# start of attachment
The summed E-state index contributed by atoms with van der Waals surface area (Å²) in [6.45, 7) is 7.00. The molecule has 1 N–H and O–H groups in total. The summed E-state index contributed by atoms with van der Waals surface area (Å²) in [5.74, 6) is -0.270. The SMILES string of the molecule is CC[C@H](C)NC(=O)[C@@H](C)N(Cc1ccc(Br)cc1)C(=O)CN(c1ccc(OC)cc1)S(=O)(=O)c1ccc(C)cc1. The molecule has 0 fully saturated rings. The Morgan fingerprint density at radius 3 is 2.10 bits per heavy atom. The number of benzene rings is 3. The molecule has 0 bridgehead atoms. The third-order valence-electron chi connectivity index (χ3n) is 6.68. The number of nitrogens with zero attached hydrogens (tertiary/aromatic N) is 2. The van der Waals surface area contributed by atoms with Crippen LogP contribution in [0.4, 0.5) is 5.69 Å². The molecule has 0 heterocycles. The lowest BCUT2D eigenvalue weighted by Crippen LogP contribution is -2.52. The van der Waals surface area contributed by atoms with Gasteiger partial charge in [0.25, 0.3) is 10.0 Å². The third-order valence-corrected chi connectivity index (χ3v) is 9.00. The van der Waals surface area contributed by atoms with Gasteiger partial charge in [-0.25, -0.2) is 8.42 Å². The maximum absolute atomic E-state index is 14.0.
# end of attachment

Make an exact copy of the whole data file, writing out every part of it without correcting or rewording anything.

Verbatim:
The summed E-state index contributed by atoms with van der Waals surface area (Å²) in [6.45, 7) is 7.00. The molecule has 1 N–H and O–H groups in total. The summed E-state index contributed by atoms with van der Waals surface area (Å²) in [5.74, 6) is -0.270. The SMILES string of the molecule is CC[C@H](C)NC(=O)[C@@H](C)N(Cc1ccc(Br)cc1)C(=O)CN(c1ccc(OC)cc1)S(=O)(=O)c1ccc(C)cc1. The molecule has 0 fully saturated rings. The Morgan fingerprint density at radius 3 is 2.10 bits per heavy atom. The number of benzene rings is 3. The molecule has 0 bridgehead atoms. The third-order valence-electron chi connectivity index (χ3n) is 6.68. The number of nitrogens with zero attached hydrogens (tertiary/aromatic N) is 2. The van der Waals surface area contributed by atoms with Crippen LogP contribution in [0.4, 0.5) is 5.69 Å². The molecule has 0 heterocycles. The lowest BCUT2D eigenvalue weighted by Crippen LogP contribution is -2.52. The van der Waals surface area contributed by atoms with Gasteiger partial charge in [0.25, 0.3) is 10.0 Å². The third-order valence-corrected chi connectivity index (χ3v) is 9.00. The van der Waals surface area contributed by atoms with Gasteiger partial charge in [-0.25, -0.2) is 8.42 Å². The maximum absolute atomic E-state index is 14.0.